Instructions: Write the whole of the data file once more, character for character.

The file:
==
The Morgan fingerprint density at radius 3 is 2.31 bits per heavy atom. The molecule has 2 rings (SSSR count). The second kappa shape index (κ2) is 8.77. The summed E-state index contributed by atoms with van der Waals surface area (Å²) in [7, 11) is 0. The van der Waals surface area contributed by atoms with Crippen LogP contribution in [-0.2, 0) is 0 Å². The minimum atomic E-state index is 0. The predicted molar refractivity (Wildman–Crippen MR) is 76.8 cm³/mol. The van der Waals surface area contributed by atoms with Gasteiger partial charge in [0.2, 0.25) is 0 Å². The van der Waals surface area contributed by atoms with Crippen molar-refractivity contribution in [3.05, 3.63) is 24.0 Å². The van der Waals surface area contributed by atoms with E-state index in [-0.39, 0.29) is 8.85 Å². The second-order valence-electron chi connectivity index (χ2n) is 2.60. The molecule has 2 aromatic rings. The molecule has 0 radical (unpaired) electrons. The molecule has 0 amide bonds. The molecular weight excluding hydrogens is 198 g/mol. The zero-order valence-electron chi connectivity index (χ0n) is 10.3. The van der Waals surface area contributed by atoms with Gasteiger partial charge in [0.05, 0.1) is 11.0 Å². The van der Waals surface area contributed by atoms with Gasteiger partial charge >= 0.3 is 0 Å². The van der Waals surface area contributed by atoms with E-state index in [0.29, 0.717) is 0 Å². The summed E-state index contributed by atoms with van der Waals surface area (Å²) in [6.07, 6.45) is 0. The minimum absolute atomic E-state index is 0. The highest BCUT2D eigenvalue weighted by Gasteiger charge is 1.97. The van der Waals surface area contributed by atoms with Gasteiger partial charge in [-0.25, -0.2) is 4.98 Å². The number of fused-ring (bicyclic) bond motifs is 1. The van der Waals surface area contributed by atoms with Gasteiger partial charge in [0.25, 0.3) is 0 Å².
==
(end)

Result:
The Morgan fingerprint density at radius 3 is 2.31 bits per heavy atom. The molecule has 2 rings (SSSR count). The second kappa shape index (κ2) is 8.77. The summed E-state index contributed by atoms with van der Waals surface area (Å²) in [7, 11) is 0. The van der Waals surface area contributed by atoms with Crippen LogP contribution in [-0.2, 0) is 0 Å². The minimum atomic E-state index is 0. The predicted molar refractivity (Wildman–Crippen MR) is 76.8 cm³/mol. The van der Waals surface area contributed by atoms with Gasteiger partial charge in [0.2, 0.25) is 0 Å². The van der Waals surface area contributed by atoms with Crippen molar-refractivity contribution in [3.05, 3.63) is 24.0 Å². The van der Waals surface area contributed by atoms with E-state index in [-0.39, 0.29) is 8.85 Å². The second-order valence-electron chi connectivity index (χ2n) is 2.60. The molecule has 2 aromatic rings. The molecule has 0 radical (unpaired) electrons. The molecule has 0 amide bonds. The molecular weight excluding hydrogens is 198 g/mol. The zero-order valence-electron chi connectivity index (χ0n) is 10.3. The van der Waals surface area contributed by atoms with Gasteiger partial charge in [0.05, 0.1) is 11.0 Å². The van der Waals surface area contributed by atoms with Gasteiger partial charge >= 0.3 is 0 Å². The van der Waals surface area contributed by atoms with E-state index in [0.29, 0.717) is 0 Å². The summed E-state index contributed by atoms with van der Waals surface area (Å²) in [6.07, 6.45) is 0. The minimum absolute atomic E-state index is 0. The highest BCUT2D eigenvalue weighted by Gasteiger charge is 1.97. The van der Waals surface area contributed by atoms with Gasteiger partial charge in [-0.25, -0.2) is 4.98 Å². The number of fused-ring (bicyclic) bond motifs is 1. The van der Waals surface area contributed by atoms with Gasteiger partial charge in [0.25, 0.3) is 0 Å².